When Edward Albee conceded defeat in the eternal battle for corporeal immortality, he composed a kind little farewell message for his fans, to be released after his death. Had he given the matter a little more attention, he may have considered writing his own obituary, too, and given it a nice headline — nothing absurd about that, is there? As it turned out, the pioneering absurd playwright’s death was reported in headlines the world over as the passing of the writer of Who’s Afraid of Virginia Woolf?, which he would have abhorred.
Every headline on earth, from the pages of The Guardian to those which presumably appeared in Pyongyang, was a variation on the theme. Perhaps, some agency hack put it out on the wires, sparking off a viral outbreak of Virginia Woolfosis. Perhaps, it was inevitable, since the Mark Nichols production with Richard Burton and Elizabeth Taylor in the lead had put Albee’s name up there in lights, turning him from a slightly esoteric playwright into a universally recognised public figure. He disliked it for the same reason that Erwin Schrödinger was exasperated with the famous cat. Dead or alive, dead and alive, the cat which brought him out of the laboratory and into the public imagination, which still appears on T-shirts and in internet memes, seemed to overwrite the body of his work.
As always, location matters. Very few theatre fans in India have seen Burton and Taylor play their bizarre games in the film version of Who’s Afraid…, and even fewer have had the good fortune to see the 1996 stage production starring David Suchet (Hercule Poirot to us). We remember Albee as the American voice of absurd drama, because his play, The Zoo Story, closed off the Penguin absurd theatre collection of 1965, which also featured Eugene Ionesco, Arthur Adamov and Fernando Arrabal. It was edited by Martin Esslin, who had coined the critical term “Theatre of the Absurd”. While the original A-list of the genre was European, admitting only Harold Pinter as an afterthought, Albee took the footprint of absurd drama across the Atlantic, and gave it a violent edge that is very American. While absurd drama does violence to several eternal verities — that’s what it was for, really — it is unusual to find an absurd play ending with reluctantly assisted suicide, as The Zoo Story does.
Though it premièred in Berlin in German translation, The Zoo Story (which is never actually told, absurdly enough) made Albee’s name on Broadway, bringing down the lights on the age of Tennessee Williams. Admittedly, Who’s Afraid… was easier to get along with. It had a logical plot located in real space-time, while The Zoo Story was a series of eccentric ellipses, highlighting humanity’s growing estrangement and loneliness in the face of an uncaring universe.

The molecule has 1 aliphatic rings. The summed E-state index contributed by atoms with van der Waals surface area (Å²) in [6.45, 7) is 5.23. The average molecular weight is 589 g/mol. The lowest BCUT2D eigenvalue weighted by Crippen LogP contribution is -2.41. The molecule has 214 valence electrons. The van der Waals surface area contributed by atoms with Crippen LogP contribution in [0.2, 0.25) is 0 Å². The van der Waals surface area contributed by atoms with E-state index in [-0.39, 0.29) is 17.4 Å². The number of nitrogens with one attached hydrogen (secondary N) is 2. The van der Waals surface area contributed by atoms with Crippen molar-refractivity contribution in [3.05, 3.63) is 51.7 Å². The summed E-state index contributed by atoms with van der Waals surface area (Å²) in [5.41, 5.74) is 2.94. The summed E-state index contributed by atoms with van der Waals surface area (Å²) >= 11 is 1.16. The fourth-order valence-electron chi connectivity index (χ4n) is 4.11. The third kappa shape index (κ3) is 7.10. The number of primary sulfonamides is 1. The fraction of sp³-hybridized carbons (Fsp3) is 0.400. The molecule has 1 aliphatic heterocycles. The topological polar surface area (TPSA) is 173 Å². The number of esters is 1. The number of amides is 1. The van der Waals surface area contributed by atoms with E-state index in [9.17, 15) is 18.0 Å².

Absurd drama is no longer avant-garde, perhaps, because everyday reality has caught up with it. Read the news, turn on the telly, and you are a spectator of the theatre of the absurd. Walk out into the street, and you are an actor in a meaningless drama. The sensation of being a helpless bystander, disconnected from electronic mass manias like the warmongering seen on TV after the Uri security breach, is the essence of the theatre of the absurd. Press the button on your smartphone and you have lent your voice to the global background noise of estrangement, where communications are engaging cultural artefacts rather than human connections, rather like the dialogue between the two protagonists of The Zoo Story.
On February 25, 1962, Edward Albee wrote a broadside against Broadway in The New York Times, in response to the observation by a theatre professional whose instincts he respected, who thought that absurd drama was on its way out. Only a year earlier, he wrote, he had been informed that he was “a member in good standing of the Theatre of the Absurd… I was deeply offended because I had never heard the term before and I assumed that it applied to the theatre uptown — Broadway.”
A diatribe followed against the mainstream commercial theatre, “in which real estate owners and theatre party managements predetermine the success of unknown quantities; a theatre in which everybody scratches and bites for billing as though it meant access to the last bomb shelter on earth; a theatre in which, in a given season, there was not a single performance of a play by [Samuel] Beckett, [Bertolt] Brecht, [Anton] Chekhov, [Jean] Genet, [Henrik] Ibsen, [Seán] O’Casey, [Luigi] Pirandello, [George Bernard] Shaw, [August] Strindberg — or [William] Shakespeare.” In contrast, he recommended the theatre of the absurd as “fun, free-swinging, bold, iconoclastic and often wildly, wildly funny.”
At the end of the article, possibly for the last time ever, NYT had to introduce the playwright to its readers: “Edward Albee is a 33-year-old playwright with several plays to his credit, perhaps the best-known of which is The Zoo Story. He is at present working on a new play, Who’s Afraid of Virginia Woolf? for fall production.” And there in print, over 50 years ago, was the seed of Albee’s obituary headline, which appeared the world over last week.